By AMY NICHOLSON
By ALAN SCHERSTUHL
By CAROLINA DEL BUSTO
By AMY NICHOLSON
By STEPHANIE ZACHAREK
By R. Scott Moxley
Among its other merits, the latest James Bond picture, Casino Royale, offers a handy lesson in current global economics. In this 21st official screen outing for Ian Fleming's evergreen MI6 agent, the cars are as fast as ever and the women even faster, but the villain du jour isn't a Dr. Evil–type mastermind hell-bent on world domination. Instead, he's merely a wealthy private banker called Le Chiffre, who believes firmly in equal-opportunity lending, especially where international terrorists are concerned. And just how much money does the newly cash-poor Le Chiffre (played by Danish actor Mads Mikkelsen, with a nifty ocular scar that bleeds bright-red tears) need in order to keep his operation solvent? Why, a mere $150 million, which he intends to pocket from a winner-take-all poker tournament at the titular Montenegran gambling parlor. A sum, I feel compelled to note, that's a fair bit less than the cost of making and marketing a James Bond movie. These days, it seems, anarchy comes cheap; it's entertainment that's expensive.
A more modestly scaled bad guy isn't the only surprise Casino Royalehas up its tuxedoed sleeve. Borrowing its title and its inspiration from the first of Fleming's Bond novels (previously the basis for 1967's lamentable Bond parody movie of the same name), it gives us a wet-behind-the-ears super spy who's only just graduated to coveted 00 status, who doesn't much know the difference between a shaken and stirred martini let alone care, and who doesn't get behind the wheel of an Aston Martin until a third of the way through the picture. (Until then, it's—egads!—a Ford rental car for him.) This is meant to be a less elegant, more rough-and-tumble Bond than we're accustomed to—Bond before he becomes "Bond, James Bond." So it's only fitting that longtime series producers Michael G. Wilson and Barbara Broccoli have selected a new actor for the role, though unless you've been on permanent vacation from the Internet, you already know that the choice of Daniel Craig—the shortest, blondest actor ever to play Bond—isn't to the liking of some die-hard fans.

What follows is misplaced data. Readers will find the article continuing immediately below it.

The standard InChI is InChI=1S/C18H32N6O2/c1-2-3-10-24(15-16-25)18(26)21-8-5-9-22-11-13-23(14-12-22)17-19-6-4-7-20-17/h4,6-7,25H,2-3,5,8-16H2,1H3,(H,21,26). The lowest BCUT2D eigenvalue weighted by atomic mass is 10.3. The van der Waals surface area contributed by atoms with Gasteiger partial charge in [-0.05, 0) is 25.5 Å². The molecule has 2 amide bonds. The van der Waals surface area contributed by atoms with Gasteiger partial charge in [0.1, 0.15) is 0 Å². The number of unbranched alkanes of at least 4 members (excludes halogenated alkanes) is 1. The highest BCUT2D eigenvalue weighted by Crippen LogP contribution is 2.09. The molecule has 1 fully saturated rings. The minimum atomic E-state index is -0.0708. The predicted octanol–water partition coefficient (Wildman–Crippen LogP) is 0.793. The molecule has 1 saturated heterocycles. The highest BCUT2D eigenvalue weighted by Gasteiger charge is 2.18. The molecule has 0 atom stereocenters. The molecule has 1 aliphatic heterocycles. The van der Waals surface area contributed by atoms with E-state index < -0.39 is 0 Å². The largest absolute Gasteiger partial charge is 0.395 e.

As it turns out, everything that seems "wrong" about Craig (who was last seen as one half of the oddball jailhouse romance between Truman Capote and convicted killer Perry Smith in Douglas McGrath's superb Infamous) is exactly what makes him right for this incarnation of Bond. Built like a scrum-half and possessing the granitic countenance of a nightclub bouncer, Craig is brusque and bullish, and when he squeezes his stocky physique into a tailored dinner jacket, he seems very much Fleming's orphan from the wrong side of the tracks trying (with only partial success) to conceal his hardscrabble past. And though this Bond disposes of his enemies as quickly and mercilessly as any 00 agent must, he doesn't laugh off his kills with a wink and a pithy one-liner. It's certainly the most sober read on the role since Timothy Dalton played Bond for a two-picture stint in the late 1980s, but also the most human and vulnerable 007 since George Lazenby wept over the body of his assassinated bride in the final frames of 1969's On Her Majesty's Secret Service.